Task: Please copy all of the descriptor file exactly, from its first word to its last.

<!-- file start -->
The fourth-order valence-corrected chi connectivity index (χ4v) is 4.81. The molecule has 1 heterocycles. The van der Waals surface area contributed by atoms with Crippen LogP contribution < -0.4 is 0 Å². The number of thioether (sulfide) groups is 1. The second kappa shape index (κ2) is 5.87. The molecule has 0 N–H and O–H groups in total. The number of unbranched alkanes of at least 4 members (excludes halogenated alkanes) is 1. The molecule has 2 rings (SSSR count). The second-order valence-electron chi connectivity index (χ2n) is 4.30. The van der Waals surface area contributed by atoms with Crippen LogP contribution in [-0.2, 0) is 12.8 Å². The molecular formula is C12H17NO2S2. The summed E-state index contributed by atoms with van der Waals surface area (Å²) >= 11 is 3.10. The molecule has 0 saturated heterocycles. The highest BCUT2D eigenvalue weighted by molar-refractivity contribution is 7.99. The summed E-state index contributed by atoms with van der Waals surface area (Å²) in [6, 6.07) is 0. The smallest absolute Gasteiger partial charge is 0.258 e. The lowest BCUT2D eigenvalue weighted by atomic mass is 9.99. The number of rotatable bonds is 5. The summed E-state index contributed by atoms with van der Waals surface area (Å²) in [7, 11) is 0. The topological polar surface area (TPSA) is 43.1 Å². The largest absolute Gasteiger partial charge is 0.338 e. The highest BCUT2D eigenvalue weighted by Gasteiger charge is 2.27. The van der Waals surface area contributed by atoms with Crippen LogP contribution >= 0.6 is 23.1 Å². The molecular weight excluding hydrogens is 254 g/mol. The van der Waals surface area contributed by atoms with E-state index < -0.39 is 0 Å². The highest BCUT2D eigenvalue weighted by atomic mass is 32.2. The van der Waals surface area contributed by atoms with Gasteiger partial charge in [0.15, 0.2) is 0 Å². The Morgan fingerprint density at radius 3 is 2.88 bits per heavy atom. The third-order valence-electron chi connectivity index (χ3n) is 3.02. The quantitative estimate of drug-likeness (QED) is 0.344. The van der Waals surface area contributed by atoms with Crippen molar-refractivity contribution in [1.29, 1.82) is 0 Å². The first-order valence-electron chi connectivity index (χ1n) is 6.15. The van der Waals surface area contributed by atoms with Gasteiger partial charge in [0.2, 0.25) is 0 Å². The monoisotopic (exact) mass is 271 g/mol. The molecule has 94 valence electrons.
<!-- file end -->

The fourth-order valence-corrected chi connectivity index (χ4v) is 4.81. The molecule has 1 heterocycles. The van der Waals surface area contributed by atoms with Crippen LogP contribution < -0.4 is 0 Å². The number of thioether (sulfide) groups is 1. The second kappa shape index (κ2) is 5.87. The molecule has 0 N–H and O–H groups in total. The number of unbranched alkanes of at least 4 members (excludes halogenated alkanes) is 1. The molecule has 2 rings (SSSR count). The second-order valence-electron chi connectivity index (χ2n) is 4.30. The van der Waals surface area contributed by atoms with Crippen LogP contribution in [-0.2, 0) is 12.8 Å². The molecular formula is C12H17NO2S2. The summed E-state index contributed by atoms with van der Waals surface area (Å²) >= 11 is 3.10. The molecule has 0 saturated heterocycles. The highest BCUT2D eigenvalue weighted by molar-refractivity contribution is 7.99. The summed E-state index contributed by atoms with van der Waals surface area (Å²) in [6, 6.07) is 0. The smallest absolute Gasteiger partial charge is 0.258 e. The lowest BCUT2D eigenvalue weighted by atomic mass is 9.99. The number of rotatable bonds is 5. The summed E-state index contributed by atoms with van der Waals surface area (Å²) in [7, 11) is 0. The topological polar surface area (TPSA) is 43.1 Å². The largest absolute Gasteiger partial charge is 0.338 e. The highest BCUT2D eigenvalue weighted by Gasteiger charge is 2.27. The van der Waals surface area contributed by atoms with Crippen LogP contribution >= 0.6 is 23.1 Å². The molecular weight excluding hydrogens is 254 g/mol. The van der Waals surface area contributed by atoms with E-state index < -0.39 is 0 Å². The highest BCUT2D eigenvalue weighted by atomic mass is 32.2. The van der Waals surface area contributed by atoms with Gasteiger partial charge in [0.15, 0.2) is 0 Å². The Morgan fingerprint density at radius 3 is 2.88 bits per heavy atom. The third-order valence-electron chi connectivity index (χ3n) is 3.02. The quantitative estimate of drug-likeness (QED) is 0.344. The van der Waals surface area contributed by atoms with Crippen molar-refractivity contribution in [1.29, 1.82) is 0 Å². The first-order valence-electron chi connectivity index (χ1n) is 6.15. The van der Waals surface area contributed by atoms with Gasteiger partial charge in [0.2, 0.25) is 0 Å². The monoisotopic (exact) mass is 271 g/mol. The molecule has 94 valence electrons.